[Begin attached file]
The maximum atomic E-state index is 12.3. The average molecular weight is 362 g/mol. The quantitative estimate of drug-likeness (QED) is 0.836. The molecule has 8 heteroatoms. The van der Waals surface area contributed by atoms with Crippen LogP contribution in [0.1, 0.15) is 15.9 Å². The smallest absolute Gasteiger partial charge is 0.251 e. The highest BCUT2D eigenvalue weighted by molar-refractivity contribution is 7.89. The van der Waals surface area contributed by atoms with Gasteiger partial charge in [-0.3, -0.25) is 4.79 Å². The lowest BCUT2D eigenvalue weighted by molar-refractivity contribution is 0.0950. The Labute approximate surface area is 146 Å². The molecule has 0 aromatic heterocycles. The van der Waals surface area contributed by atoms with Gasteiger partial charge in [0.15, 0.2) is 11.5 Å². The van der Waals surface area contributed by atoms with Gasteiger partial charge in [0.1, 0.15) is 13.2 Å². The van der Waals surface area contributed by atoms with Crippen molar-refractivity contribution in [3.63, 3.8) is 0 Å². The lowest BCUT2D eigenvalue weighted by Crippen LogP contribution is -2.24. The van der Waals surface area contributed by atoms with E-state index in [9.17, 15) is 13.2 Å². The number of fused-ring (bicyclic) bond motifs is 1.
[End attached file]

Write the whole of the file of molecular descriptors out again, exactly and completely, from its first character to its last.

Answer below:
The maximum atomic E-state index is 12.3. The average molecular weight is 362 g/mol. The quantitative estimate of drug-likeness (QED) is 0.836. The molecule has 8 heteroatoms. The van der Waals surface area contributed by atoms with Crippen LogP contribution in [0.1, 0.15) is 15.9 Å². The smallest absolute Gasteiger partial charge is 0.251 e. The highest BCUT2D eigenvalue weighted by molar-refractivity contribution is 7.89. The van der Waals surface area contributed by atoms with Gasteiger partial charge in [-0.3, -0.25) is 4.79 Å². The lowest BCUT2D eigenvalue weighted by molar-refractivity contribution is 0.0950. The Labute approximate surface area is 146 Å². The molecule has 0 aromatic heterocycles. The van der Waals surface area contributed by atoms with Gasteiger partial charge in [0.15, 0.2) is 11.5 Å². The van der Waals surface area contributed by atoms with Gasteiger partial charge in [0.1, 0.15) is 13.2 Å². The van der Waals surface area contributed by atoms with Crippen molar-refractivity contribution in [3.63, 3.8) is 0 Å². The lowest BCUT2D eigenvalue weighted by Crippen LogP contribution is -2.24. The van der Waals surface area contributed by atoms with E-state index in [9.17, 15) is 13.2 Å². The number of fused-ring (bicyclic) bond motifs is 1.